The cost of leasing the space ranges from $5,000 to $12,500, he said.
Hope and prosperity
John Motter was a faithful man, Abel said, and that faith inspired Abel to resurrect the Star Barn for future generations.
Motter, according to a timeline at thestarbarn.com, purchased Walnut Hill Farm in Middletown in 1872 and built the Star Barn five years later to showcase his horses, many of which he sold to the U.S. Cavalry.
His faith was reflected in many design elements, Abel said — especially its trademark five-pointed stars, which symbolize hope and prosperity for the nation, but also the five wounds of Christ.
The Star Barn has cathedral-style windows, he said. And, while cupolas weren’t uncommon on barns, spires were. The spires point to God, Abel said, and they’re topped by fleur-de-lis finials to represent the trinity.
“I believe we were chosen to be the stewards, the caretakers of these iconic treasures,” Abel said. “My wife and I are honored to be able to do this.”
Along with the historic Ironstone Ranch, Klein family homestead and St. Michael’s Vineyard already situated on the 275-acre property, the Abels will use the facility’s net profits to benefit Brittany’s Hope, a nonprofit named for an adopted child of Abel’s who died in a car accident in 1999.
The organization helps special needs children around the world.
“We don’t believe we own it,” Abel said, gesturing at the gleaming white barn. “We are keeping this for future generations.”
Besides, he added with a laugh, “I really didn’t need another barn.”
It takes a village
The Star Barn Village covers 50 acres, Abel said.
Although the barn is its centerpiece, he took pains to restore the entire Motter complex.
Outbuildings were dismantled and rebuilt along with the barn, he said. Other structures — demolished in 1970 to make way for Route 283 — were built “with a certain amount of poetic license” based on old photos and drawings of the site.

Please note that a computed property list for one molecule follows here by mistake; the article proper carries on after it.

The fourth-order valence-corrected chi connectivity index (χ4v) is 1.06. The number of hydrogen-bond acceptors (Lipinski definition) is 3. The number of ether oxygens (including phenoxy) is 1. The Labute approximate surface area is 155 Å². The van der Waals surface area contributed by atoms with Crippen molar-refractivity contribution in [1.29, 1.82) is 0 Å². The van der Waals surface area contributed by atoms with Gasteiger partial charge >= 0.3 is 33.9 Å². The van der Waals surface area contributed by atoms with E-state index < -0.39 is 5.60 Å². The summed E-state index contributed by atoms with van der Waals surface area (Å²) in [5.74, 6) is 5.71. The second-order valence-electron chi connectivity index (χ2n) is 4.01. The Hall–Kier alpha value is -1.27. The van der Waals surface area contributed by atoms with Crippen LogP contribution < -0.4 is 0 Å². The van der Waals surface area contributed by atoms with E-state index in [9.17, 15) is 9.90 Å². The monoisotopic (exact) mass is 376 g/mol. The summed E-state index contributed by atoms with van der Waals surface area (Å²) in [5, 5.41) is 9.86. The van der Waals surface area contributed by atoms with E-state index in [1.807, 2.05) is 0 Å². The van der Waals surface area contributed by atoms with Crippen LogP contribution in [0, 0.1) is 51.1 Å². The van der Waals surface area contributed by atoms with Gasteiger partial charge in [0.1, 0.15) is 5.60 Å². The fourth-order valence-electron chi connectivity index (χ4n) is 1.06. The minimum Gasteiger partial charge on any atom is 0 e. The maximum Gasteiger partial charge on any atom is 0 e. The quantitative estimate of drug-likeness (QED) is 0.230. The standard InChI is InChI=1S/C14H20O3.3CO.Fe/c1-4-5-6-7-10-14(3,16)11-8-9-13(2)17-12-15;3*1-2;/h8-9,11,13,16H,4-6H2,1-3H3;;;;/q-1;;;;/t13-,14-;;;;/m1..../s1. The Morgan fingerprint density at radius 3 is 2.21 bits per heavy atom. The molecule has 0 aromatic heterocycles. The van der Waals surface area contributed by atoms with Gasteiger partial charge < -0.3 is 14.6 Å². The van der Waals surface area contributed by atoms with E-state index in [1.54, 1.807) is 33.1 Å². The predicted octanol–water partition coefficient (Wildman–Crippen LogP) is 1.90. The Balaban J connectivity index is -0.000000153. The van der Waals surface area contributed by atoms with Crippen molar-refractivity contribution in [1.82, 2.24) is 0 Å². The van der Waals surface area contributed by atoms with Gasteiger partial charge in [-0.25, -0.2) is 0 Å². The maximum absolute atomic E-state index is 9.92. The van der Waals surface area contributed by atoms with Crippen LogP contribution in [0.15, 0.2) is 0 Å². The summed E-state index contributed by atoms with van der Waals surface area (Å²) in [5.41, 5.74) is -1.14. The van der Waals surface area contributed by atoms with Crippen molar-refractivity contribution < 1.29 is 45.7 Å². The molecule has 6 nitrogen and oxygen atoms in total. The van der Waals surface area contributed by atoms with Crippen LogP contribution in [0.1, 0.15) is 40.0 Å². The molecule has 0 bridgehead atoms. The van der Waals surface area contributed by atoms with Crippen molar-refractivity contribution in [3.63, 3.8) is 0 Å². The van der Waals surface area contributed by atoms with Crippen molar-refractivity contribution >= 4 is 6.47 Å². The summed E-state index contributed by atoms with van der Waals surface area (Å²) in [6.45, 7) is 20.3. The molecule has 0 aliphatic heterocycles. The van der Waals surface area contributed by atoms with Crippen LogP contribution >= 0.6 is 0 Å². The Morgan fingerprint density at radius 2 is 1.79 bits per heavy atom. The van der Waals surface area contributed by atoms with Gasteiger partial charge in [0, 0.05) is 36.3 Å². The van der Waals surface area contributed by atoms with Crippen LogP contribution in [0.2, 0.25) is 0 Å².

Even then, measurements had to be exact.
“When we put up the hog barn, we found we were off by 13 feet” from its original distance from the Star Barn, he said. “We had to lift it up and move it 13 feet to comply” with the mandates of the National Historic Register and the Pennsylvania Historical and Museum Commission.
The chicken coop, hog barn and carriage house are preserved “exactly the way they were in 1877,” he added. “It’s a time capsule, a living museum.”
In a few cases, history went out the window. The milk house, for instance, was built in the 1920s with concrete blocks.
“We used poetic license to build it the way Motter would have done it in 1877,” Abel said. Now, it serves as a bridal quarters.
The hay barn contains a Star Barn museum — including a highly detailed model of the barn and outbuildings and an exhibit of famed local artist David Brumbach’s Star Barn paintings — and a commercial kitchen to service the event space.
The neighboring corn crib contains ADA-compliant restrooms. The spring house is now a honeymoon suite.
Belmont is next
Abel isn’t finished with his barn projects.
Next will come the 1867 Belmont barn which stood on Fruitville Pike, opposite the Shoppes at Belmont shopping center.
Abel disassembled and moved it to Elizabethtown in 2014 because the Shoppes at Belmont developer, which bought the site of the barn and a homestead next door, said the barn would interfere with the shopping center’s entrance.
(The barn site now is being developed as a hotel.)
Abel said the barn’s distinctive cupolas and windows are also under wraps and awaiting restoration on his land.
But first, he’s taking a break to work on a book on his historic barns and a documentary on the Star Barn’s journey.
Abel said he expects reconstruction of the Belmont barn to begin in March.
Meanwhile, he said, its pieces “are in a cocoon, safe and sound.”
In a few years, he hopes to build a 16 bedroom B&B near the Star Barn — patterned after the residence where workers who built the original barn lived in the 1870s.